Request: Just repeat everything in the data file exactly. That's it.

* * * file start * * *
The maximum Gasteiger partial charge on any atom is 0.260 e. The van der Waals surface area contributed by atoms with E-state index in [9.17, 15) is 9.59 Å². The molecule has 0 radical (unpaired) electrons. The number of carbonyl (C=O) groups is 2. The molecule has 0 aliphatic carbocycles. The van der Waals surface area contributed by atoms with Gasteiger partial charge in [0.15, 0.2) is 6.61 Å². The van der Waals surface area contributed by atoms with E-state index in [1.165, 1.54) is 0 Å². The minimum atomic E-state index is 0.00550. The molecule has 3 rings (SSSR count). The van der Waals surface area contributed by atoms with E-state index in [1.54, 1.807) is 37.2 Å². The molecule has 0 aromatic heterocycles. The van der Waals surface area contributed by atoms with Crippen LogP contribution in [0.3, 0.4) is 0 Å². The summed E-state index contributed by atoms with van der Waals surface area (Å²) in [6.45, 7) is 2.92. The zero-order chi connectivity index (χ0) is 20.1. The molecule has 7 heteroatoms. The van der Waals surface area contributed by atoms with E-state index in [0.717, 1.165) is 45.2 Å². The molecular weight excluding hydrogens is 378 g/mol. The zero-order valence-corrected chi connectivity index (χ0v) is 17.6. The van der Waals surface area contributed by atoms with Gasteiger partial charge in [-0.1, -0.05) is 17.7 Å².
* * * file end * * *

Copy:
The maximum Gasteiger partial charge on any atom is 0.260 e. The van der Waals surface area contributed by atoms with E-state index in [9.17, 15) is 9.59 Å². The molecule has 0 radical (unpaired) electrons. The number of carbonyl (C=O) groups is 2. The molecule has 0 aliphatic carbocycles. The van der Waals surface area contributed by atoms with Gasteiger partial charge in [0.15, 0.2) is 6.61 Å². The van der Waals surface area contributed by atoms with E-state index in [1.165, 1.54) is 0 Å². The minimum atomic E-state index is 0.00550. The molecule has 3 rings (SSSR count). The van der Waals surface area contributed by atoms with E-state index in [1.54, 1.807) is 37.2 Å². The molecule has 0 aromatic heterocycles. The van der Waals surface area contributed by atoms with Crippen LogP contribution in [0.3, 0.4) is 0 Å². The summed E-state index contributed by atoms with van der Waals surface area (Å²) in [6.45, 7) is 2.92. The zero-order chi connectivity index (χ0) is 20.1. The molecule has 7 heteroatoms. The van der Waals surface area contributed by atoms with E-state index in [0.717, 1.165) is 45.2 Å². The molecular weight excluding hydrogens is 378 g/mol. The zero-order valence-corrected chi connectivity index (χ0v) is 17.6. The van der Waals surface area contributed by atoms with Gasteiger partial charge in [-0.1, -0.05) is 17.7 Å².